The Trade Marks and Designs Registration Office of the European Union
In its judgment of 13/11/2012, the General Court of the European Union annulled two Decisions of the Third Board of Appeal of the OHIM, which had declared the invalidity of the Community Design Registrations (‘RCD’) No 000593959-001 and No 000593959-0002, for ‘radiators for heating’ in Class 23-03 of the Locarno Classification.
Factual and Legal Backgrounds
An Italian company, Antrax It S.r.l., was granted registration for the following RCD for ‘radiators for heating’:
The registrations were subsequently the subject of an application for invalidity, based on the claim of lack of novelty and individual character. The invalidity applicant based its application on the following earlier design:
The Invalidity Division upheld the application for the declaration of invalidity. It did so essentially, as regards novelty, on the basis that the prior design and the contested RCD were substantially identical since they showed differences which only concerned immaterial details.
The RCD holder appealed to the Board of Appeal claiming that the Invalidity Decision should be annulled and the contested RCD be declared valid.
The Board of Appeal annulled the Invalidity Decision and declared the RCD invalid for lack of individual character pursuant to Article 6 CDR, rather than for lack of novelty, as previously decided by the Invalidity Division. The RCD holder appealed to the General Court claiming the annulment of the Decisions of the Board of Appeal, alleging infringement of Article 6 CDR.
Summary of the Judgment
As a first remark regarding the definition of informed user, the General Court confirmed that the informed user has to be understood not as a user with an average degree of attention, but as a particularly observant one, either because of their personal experience or their extensive knowledge of the sector concerned. This does not imply that the informed user is able to distinguish those elements of the appearance of a product which are merely dictated by its technical function from those that are arbitrary (paragraphs 39, 40).
As regards the scope of protection of a design registration, the General Court clarified that the indication of the product and the classification thereof is only used by the OHIM for administrative purposes. That being the purpose of the terms used by the OHIM to indicate the products in which the design is intended to be incorporated, such an initiative does not replace or invalidate the description indicated in the application for design registration. Moreover the General Court made it clear that the protection afforded by the design is not about the concrete size of a product to which the design is intended to be applied (paragraphs 56, 57).
As regards the assessment of the individual character of the contested designs, the General Court considered the use of broken lines as meaning that those parts of the designs, namely the ends of the collectors, fell outside of the scope of protection (paragraph 55). Therefore, according to the General Court, in this case, what is relevant, are the differences in proportions (paragraph 71). Contrary to the conclusion reached by the Board of Appeal, according to which the differences, taken individually or as a whole, were not considered so significant as to alter the overall impression conveyed to the informed user, the General Court took the view that the Board of Appeal failed to give reasoning on a point raised by the parties to the administrative proceeding before the OHIM, namely that of the density of the field concerned (paragraphs 77, 79, 98). In this respect the Court shed light on the relevance of the density of the prior art in the field concerned for the assessment of the individual character of a design. In this case the General Court held that the degree of freedom of the designer was not limited since the RCD holder failed to prove any technical or legal constraints (paragraph 50). However the Board of Appeal should have considered the claim raised by the RCD holder before the OHIM, following which the field of radiators for heating has a high density in terms of designs displaying similar features. This fact has an effect on the perception of the informed user so that the differences in internal proportions of the designs concerned would be immediately perceived by the informed user and would, then, convey different overall impressions (paragraph 77).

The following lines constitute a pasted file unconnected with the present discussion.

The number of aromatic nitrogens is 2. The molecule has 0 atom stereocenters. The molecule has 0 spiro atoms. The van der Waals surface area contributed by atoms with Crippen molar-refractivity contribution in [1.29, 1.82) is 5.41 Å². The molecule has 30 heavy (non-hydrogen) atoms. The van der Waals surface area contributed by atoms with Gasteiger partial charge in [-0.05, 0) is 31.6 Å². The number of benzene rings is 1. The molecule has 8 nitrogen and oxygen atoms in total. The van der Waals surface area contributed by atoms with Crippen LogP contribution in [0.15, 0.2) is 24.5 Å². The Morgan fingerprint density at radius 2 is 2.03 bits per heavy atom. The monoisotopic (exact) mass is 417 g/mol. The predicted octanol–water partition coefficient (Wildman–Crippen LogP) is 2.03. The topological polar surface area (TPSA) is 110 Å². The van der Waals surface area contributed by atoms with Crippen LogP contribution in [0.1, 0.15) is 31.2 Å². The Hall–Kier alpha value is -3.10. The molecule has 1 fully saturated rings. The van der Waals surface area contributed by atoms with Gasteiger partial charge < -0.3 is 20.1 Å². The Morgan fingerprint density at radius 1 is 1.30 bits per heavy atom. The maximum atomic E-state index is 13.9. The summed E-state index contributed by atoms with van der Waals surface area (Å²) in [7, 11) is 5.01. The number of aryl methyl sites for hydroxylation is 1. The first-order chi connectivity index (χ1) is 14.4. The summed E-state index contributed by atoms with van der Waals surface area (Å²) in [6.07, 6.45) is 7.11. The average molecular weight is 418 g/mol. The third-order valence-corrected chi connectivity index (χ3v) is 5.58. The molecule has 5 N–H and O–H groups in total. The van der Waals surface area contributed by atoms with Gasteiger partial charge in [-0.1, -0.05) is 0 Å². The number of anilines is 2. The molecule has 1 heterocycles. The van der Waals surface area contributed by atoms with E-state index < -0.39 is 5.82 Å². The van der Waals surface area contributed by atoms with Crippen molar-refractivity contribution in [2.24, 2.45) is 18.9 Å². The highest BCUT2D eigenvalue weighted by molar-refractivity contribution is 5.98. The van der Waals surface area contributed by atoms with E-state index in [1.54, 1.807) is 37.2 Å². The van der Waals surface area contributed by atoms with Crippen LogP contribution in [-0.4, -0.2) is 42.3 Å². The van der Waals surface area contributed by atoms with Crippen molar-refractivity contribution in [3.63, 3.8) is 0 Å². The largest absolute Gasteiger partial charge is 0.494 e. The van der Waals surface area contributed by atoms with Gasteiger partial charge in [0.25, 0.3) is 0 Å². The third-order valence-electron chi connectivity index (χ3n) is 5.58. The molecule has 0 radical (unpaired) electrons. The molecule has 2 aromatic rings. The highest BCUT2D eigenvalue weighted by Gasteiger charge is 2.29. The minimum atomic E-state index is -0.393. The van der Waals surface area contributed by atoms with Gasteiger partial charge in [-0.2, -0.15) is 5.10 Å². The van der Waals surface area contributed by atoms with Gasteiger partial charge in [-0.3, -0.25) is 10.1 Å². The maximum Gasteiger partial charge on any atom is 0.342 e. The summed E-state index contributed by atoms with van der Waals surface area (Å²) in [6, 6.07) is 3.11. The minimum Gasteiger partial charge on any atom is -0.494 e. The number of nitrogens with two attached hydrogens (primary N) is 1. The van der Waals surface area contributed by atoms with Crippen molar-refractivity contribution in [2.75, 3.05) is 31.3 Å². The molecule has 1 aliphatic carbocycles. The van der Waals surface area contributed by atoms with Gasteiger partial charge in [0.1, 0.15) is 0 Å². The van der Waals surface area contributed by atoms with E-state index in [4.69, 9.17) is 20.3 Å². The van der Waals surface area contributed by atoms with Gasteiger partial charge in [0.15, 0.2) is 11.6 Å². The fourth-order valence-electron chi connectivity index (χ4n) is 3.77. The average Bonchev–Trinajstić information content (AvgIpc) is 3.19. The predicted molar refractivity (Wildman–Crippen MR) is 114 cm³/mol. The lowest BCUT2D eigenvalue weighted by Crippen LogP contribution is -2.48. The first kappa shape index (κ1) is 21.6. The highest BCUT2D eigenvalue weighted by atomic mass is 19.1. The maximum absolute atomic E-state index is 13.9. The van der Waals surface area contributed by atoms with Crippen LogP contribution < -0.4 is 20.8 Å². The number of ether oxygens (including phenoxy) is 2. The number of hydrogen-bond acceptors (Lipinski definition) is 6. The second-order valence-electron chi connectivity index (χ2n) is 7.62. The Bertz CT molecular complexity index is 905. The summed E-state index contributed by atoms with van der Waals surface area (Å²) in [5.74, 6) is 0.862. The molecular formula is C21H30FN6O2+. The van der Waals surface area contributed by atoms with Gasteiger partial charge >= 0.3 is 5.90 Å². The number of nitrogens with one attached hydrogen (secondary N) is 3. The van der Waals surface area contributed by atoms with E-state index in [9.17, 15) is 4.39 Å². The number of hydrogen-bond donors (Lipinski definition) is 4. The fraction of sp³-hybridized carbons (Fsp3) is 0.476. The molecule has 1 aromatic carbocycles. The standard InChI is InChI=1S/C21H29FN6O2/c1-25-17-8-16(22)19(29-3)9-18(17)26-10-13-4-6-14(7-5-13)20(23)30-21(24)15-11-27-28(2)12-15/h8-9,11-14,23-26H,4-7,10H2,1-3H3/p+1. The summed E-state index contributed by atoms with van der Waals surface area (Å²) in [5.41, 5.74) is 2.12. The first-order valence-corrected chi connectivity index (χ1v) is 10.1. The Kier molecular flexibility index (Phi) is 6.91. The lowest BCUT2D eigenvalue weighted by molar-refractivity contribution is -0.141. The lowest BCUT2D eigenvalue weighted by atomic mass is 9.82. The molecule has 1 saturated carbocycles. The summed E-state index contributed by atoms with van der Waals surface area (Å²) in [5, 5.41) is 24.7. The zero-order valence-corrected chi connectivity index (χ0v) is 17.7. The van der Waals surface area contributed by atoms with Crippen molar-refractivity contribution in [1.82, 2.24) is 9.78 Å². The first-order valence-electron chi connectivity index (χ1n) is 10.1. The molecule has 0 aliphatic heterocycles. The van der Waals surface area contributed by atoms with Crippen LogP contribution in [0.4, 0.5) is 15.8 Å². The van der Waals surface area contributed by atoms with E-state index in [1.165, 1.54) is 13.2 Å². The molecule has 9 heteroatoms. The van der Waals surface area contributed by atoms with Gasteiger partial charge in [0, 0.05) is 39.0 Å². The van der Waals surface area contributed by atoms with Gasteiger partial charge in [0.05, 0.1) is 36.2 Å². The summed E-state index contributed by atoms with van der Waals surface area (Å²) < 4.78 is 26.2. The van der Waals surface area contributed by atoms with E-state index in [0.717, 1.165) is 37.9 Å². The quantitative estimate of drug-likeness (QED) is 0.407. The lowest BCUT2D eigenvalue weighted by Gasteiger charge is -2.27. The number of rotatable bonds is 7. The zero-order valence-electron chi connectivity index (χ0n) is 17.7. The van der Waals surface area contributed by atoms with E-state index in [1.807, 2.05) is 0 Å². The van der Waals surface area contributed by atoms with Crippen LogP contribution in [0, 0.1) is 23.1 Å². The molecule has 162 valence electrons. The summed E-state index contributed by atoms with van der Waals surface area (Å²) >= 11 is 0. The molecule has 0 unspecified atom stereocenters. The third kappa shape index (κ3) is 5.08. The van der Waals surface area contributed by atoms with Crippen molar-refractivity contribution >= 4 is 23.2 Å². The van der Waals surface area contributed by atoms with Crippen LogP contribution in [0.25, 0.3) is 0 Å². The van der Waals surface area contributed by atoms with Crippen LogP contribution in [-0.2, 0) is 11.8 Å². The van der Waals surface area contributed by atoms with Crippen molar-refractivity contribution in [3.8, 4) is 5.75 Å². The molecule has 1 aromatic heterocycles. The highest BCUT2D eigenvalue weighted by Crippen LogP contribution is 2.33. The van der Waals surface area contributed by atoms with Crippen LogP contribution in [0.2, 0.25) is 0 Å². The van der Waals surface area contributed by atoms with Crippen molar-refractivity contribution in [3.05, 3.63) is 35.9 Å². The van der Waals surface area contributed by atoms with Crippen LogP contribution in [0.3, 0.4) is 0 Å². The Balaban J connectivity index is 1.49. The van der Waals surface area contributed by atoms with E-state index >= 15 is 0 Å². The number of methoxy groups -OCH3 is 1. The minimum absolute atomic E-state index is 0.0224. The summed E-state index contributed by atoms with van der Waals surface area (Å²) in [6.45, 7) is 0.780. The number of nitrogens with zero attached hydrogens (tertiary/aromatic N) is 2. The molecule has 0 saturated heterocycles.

The General Court clarified that the reduced degree of freedom of the designer, due to the existence of technical or regulatory constraints, is a different matter from that of the density of the field concerned. In fact, according to the Court, if a specific sector is considered to be characterised by high density of the prior art, this is for the party alleging it to prove that the informed user is deemed to be more attentive to the differences between the designs in question (paragraph 89).
In this respect, the General Court clarified that the question whether a design does or does not follow a general design trend is relevant in relation to the aesthetic perception of the design and can, therefore, possibly have an influence on the commercial success of the product (paragraph 94). However, the existence of any such design trends cannot be treated as a valid factor to limit the degree of freedom of a designer who, by contrast, has the freedom to discover new forms, new trends and even to innovate within an existing trend. For such an evaluation, the aesthetic considerations, or considerations related to the commercial success of a product in which the design is incorporated, do not count (paragraphs 95, 96).
Knowledge circle “Designs”